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The Blob

Photos of Tug Fork

It may look like a muddy, flooded stream (left), but it isn't. On October 11, 2000, the residents of Kermit, West Virginia, watched as their yards, streets, and rivers filled with thick, black coal sludge. Upstream, 250 million gallons of coal waste had burst from a slurry pit into an underground mine, and then exploded out into the valley below.

One of the Southeast's worst ecological disasters ever, the spill has cost more than $40 million to clean up -- and the work is far from over. Massey Energy, whose subsidiary owned the poorly maintained pit, has called the disaster an "act of God." But USGS maps show that the solid rock barrier between the sludge and the mine was at most 18 feet, not the 70 feet Massey claimed. A year later, this stretch of the Tug Fork of the Big Sandy River appears normal. What cannot be seen are the heavy metals that have been left behind -- or the long list of Massey's prior blackwater spills and environmental violations.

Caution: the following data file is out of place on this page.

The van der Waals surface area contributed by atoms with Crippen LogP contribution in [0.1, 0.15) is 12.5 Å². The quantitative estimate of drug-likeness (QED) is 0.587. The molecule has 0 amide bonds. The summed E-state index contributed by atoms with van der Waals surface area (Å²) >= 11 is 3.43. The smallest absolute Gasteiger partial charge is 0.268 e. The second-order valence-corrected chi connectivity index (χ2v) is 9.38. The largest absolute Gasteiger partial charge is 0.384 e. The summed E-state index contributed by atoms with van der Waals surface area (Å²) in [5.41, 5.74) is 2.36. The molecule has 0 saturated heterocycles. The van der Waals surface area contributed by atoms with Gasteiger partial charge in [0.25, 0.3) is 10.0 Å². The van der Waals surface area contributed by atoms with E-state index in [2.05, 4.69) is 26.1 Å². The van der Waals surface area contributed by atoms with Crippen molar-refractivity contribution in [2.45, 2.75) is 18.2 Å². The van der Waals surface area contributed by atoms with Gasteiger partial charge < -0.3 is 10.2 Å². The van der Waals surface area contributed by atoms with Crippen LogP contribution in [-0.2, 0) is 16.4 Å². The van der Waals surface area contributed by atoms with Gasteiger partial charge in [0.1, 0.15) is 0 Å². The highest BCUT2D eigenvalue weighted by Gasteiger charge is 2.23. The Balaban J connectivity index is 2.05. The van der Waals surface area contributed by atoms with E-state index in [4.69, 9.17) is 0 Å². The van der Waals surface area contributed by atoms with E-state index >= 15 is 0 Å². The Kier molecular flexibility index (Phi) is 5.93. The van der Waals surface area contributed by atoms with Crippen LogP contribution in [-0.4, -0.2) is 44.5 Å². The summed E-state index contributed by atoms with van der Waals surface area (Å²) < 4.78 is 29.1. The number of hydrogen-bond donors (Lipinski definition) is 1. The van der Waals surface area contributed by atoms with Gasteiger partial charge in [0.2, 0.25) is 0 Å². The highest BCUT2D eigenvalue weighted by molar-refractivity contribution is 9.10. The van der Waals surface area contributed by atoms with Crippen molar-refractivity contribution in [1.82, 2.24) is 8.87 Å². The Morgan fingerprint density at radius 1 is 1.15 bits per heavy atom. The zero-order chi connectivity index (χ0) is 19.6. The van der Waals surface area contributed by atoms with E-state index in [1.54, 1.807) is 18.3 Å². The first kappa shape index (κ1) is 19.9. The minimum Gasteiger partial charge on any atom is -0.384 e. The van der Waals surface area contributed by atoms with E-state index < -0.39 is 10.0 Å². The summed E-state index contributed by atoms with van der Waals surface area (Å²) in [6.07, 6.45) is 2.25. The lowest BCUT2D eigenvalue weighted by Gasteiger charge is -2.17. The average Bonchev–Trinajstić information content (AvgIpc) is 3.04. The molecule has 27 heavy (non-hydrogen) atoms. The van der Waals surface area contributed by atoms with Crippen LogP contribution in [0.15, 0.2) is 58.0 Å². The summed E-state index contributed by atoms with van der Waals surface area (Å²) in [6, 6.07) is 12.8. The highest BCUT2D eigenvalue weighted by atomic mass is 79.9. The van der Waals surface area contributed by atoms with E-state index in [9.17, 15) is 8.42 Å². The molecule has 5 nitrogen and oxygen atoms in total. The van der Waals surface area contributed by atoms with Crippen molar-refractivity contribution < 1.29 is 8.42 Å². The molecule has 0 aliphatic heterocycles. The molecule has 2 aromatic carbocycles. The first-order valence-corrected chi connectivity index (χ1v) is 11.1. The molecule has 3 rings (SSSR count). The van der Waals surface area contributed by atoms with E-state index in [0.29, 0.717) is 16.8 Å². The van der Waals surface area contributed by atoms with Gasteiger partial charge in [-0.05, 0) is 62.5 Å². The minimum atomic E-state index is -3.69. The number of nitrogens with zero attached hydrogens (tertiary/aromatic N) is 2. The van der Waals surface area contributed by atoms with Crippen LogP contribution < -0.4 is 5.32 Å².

OnEarth. Winter 2002
Copyright 2001 by the Natural Resources Defense Council